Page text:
How To Recharge Your Career In The Second Half Of Life

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Researchers are predicting that scientific advances could have millennials living to 100 or longer; the standard 30- to 40-year career could be extended by a decade or two. Combine that with the speed of technological advances, plus the fact that jobs we have never heard of will emerge as the hottest roles to have. What will the future of careers look like and how can we prepare for that now?

I sat down with an old friend, Marci Alboher, who is a leading expert in encore careers – finding meaningful work in the second half of life. When I first met Alboher, she had coined the term “slash” as it relates to careers and lifestyle. She had just published her first book, One Person/Multiple Careers – a roadmap for building a life that embraces the slash lifestyle and the concept of custom-blending a career.

Today she is one of the leaders in the encore movement, serving as a VP at, which is innovating new models to tap the talent of people 50-plus as a force for good. Her latest book, The Encore Career Handbook: How to Make a Living and a Difference in the Second Half of Life, takes some of her earlier thinking and applies it to retirement: reinvented, re-envisioned, and reinvigorated.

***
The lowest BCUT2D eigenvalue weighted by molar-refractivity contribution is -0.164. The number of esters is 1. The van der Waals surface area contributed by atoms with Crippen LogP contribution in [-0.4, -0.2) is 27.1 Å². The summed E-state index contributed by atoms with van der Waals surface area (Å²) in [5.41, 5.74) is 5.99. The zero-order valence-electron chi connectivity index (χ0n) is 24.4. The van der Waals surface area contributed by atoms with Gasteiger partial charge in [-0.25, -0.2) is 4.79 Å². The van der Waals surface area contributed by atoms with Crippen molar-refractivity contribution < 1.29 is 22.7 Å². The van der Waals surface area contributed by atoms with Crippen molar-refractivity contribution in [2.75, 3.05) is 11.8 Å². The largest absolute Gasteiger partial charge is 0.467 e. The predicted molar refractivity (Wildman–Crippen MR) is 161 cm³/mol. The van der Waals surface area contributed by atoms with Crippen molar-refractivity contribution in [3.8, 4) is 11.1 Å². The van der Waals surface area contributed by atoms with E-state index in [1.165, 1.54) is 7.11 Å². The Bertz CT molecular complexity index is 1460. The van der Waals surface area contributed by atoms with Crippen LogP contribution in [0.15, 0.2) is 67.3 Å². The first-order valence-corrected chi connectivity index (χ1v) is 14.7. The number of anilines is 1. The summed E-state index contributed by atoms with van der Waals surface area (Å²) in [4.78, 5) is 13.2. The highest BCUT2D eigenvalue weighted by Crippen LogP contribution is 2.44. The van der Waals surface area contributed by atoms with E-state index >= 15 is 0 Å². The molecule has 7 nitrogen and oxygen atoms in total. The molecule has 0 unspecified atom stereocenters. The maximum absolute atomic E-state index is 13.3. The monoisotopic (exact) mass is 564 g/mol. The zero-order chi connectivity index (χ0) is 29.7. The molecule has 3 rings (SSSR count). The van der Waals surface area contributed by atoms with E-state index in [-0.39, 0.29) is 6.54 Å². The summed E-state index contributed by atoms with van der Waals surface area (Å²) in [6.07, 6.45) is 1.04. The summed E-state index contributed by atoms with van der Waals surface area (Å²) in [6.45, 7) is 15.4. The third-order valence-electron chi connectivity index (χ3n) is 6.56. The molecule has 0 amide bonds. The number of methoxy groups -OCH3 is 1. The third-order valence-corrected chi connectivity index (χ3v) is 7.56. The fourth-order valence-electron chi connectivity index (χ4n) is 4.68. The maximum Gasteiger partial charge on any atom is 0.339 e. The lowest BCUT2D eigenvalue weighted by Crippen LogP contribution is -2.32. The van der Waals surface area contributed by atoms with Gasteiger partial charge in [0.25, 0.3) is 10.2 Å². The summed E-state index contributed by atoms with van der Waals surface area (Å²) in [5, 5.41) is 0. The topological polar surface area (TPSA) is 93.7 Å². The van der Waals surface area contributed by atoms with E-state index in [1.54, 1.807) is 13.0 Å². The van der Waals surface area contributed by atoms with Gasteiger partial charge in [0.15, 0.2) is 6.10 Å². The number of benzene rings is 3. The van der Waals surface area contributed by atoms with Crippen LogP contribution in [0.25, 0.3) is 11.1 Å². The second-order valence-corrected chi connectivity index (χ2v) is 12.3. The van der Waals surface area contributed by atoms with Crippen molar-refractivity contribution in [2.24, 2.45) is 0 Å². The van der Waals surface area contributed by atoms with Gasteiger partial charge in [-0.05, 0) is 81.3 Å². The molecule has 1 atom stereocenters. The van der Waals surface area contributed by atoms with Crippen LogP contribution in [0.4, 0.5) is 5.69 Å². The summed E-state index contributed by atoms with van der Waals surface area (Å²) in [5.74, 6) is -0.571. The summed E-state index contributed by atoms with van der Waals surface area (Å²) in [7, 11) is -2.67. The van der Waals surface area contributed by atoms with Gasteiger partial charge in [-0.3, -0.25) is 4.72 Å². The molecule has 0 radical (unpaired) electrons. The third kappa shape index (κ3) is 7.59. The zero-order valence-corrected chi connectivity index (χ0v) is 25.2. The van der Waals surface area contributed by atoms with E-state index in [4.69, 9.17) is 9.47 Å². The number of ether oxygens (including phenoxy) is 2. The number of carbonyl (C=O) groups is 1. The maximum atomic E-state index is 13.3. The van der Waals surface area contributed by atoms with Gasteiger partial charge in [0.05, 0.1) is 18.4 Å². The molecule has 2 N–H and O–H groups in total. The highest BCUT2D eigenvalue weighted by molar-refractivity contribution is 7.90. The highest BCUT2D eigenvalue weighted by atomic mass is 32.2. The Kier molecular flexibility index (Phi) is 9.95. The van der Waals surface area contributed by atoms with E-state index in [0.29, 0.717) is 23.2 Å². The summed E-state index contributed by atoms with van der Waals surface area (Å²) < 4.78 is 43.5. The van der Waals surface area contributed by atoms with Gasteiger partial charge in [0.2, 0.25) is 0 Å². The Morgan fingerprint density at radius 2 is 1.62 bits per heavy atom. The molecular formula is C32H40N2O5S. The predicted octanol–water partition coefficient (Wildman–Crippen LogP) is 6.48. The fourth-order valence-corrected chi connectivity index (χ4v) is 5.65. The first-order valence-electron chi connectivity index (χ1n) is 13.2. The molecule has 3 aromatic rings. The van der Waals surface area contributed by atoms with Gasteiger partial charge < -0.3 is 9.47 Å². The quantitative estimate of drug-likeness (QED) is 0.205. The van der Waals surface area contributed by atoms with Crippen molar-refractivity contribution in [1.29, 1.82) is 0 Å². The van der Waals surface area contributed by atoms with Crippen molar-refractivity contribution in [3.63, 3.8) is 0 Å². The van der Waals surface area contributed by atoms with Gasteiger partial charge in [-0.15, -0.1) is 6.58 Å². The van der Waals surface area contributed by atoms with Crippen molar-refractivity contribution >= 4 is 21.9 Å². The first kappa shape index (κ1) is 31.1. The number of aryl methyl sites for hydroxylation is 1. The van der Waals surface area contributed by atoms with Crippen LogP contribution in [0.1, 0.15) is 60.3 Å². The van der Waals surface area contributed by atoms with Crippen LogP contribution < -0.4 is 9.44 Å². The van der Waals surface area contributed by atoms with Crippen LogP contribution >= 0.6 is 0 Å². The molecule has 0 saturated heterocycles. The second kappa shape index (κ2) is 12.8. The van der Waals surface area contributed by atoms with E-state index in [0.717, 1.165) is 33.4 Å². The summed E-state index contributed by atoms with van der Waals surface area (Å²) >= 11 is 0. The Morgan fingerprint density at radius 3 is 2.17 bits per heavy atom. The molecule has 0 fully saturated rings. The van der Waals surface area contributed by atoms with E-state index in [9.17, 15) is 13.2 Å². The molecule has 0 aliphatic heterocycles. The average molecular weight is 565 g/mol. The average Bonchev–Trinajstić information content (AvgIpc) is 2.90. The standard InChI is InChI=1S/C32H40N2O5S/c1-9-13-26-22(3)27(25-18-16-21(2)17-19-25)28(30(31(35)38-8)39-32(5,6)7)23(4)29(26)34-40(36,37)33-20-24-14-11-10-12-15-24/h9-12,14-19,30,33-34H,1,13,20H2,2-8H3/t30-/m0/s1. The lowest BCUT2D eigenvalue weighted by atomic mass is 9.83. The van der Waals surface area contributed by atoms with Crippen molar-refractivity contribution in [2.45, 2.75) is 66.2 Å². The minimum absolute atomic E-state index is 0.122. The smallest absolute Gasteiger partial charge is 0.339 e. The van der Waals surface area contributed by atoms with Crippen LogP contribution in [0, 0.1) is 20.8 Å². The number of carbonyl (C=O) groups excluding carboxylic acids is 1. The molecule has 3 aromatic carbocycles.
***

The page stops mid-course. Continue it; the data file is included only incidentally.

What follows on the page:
I asked her what mindset we need to adopt so we can remain relevant and fulfilled in the rapidly changing landscape of extended careers. She shared four fundamental actions we can take to ensure success and happiness in that second chapter.

1. Cultivate your slashes.

William Arruda: What does “cultivate your slashes” mean, and how do we go about doing it?